Medicare Fees and Physicians’ Medicare Service Volume

How do changes in Medicare fees affect the quantity of medical care supplied by providers?  A paper by Hadley and Reschovsky (2006) examine this question be estimating the elasticity of supply.  They find the following:

Medicare fees are positively related to both the number of beneficiaries treated (η=0.12–0.61) and service intensity (η=1.04–1.71). Physicians with apparent incentives to induce demand appear to manipulate the mix of services provided in order to increase the effective Medicare fee.


…this study’s findings argue against the perception that volume offsets render the fee schedule ineffective as a tool to limit costs. Rather, the results suggest that the volume of physicians’ services to Medicare patients is very sensitive to Medicare prices and that fee reductions will lower program costs.

The authors use data from the 2000-2001 Community Tracking Study (CTS) Physician Survey.  This survey interview physicians on their practice patterns, but is also able to tie the physician’s responses to a 5% random sample of the FFS Medicare patients they treated.  The authors measure changes in quantity as a change in relative value units (RVUs).  However, Medicare’s reimbursement in an endogenous variable.  The physicians will adjust to change quantity when prices change, but Medicare may also set prices to alter physician supply behavior.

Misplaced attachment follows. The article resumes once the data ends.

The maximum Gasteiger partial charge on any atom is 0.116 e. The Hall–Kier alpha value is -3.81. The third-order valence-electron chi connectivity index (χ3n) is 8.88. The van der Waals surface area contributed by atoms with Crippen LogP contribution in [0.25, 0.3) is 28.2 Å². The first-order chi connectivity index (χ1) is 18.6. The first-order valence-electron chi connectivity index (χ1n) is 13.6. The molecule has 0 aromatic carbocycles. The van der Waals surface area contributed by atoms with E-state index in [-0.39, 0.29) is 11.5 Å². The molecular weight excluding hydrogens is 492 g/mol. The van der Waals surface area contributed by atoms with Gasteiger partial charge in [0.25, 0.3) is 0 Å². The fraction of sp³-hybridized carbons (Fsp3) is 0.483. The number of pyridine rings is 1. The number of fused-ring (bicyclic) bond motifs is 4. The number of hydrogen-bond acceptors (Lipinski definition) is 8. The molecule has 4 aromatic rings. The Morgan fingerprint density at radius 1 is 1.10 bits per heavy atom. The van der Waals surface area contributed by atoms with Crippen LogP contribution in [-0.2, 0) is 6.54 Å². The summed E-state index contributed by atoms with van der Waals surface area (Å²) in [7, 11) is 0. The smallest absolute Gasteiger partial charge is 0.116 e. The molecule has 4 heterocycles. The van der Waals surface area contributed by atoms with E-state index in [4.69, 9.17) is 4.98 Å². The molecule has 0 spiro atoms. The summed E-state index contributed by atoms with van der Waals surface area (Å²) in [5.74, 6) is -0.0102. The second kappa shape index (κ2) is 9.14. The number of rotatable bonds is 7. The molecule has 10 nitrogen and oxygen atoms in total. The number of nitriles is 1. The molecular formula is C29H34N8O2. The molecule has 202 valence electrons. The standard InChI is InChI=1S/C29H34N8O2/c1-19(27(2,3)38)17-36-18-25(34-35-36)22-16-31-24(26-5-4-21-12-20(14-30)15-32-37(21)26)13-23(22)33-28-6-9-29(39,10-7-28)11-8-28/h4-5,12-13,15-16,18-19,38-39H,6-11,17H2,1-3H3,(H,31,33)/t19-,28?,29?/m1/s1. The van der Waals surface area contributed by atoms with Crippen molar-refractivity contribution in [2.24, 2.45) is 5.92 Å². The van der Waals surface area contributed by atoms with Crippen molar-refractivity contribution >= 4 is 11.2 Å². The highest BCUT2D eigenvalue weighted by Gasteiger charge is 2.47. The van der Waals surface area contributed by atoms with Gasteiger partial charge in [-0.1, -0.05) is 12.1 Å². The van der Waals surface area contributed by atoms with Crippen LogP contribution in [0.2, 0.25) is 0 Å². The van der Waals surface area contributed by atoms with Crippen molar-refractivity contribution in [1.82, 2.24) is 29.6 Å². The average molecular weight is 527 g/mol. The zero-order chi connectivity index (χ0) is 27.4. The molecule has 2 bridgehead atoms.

To remedy this situation, the authors use 3 instrumental variables.  The first is the geographic practice cost index (GPCI).  The authors claim that this is endogenous because—since it is based on 1990 Census figures—likely has a true price impact and only weakly reflects cost.  The second variable is the “one-quarter” physician work GPCI .  “Actual fees in 2001 were based on only one-quarter of the variation the physician work GPCI relative to the national mean, reflecting an exogenous political decision to reduce fee variation across areas independently of the variation in the underlying cost of physician time.”  Finally, the authors use Medicaid fees as a proxy for Medicare fees.

The paper applies this methodology to arrive at the following three conclusions: 1) Medicare prices increase the supply of Medicare services, 2)  the magnitude of quantity effect depends on several market factors, and 3) physicians can manipulate the mix of services provided to increase payment per RVU.  The paper also concludes that “…the impact on access is more likely to be seen in terms of the mix and quantity of services provided to Medicare beneficiaries, rather than the inability to access physicians at all.”

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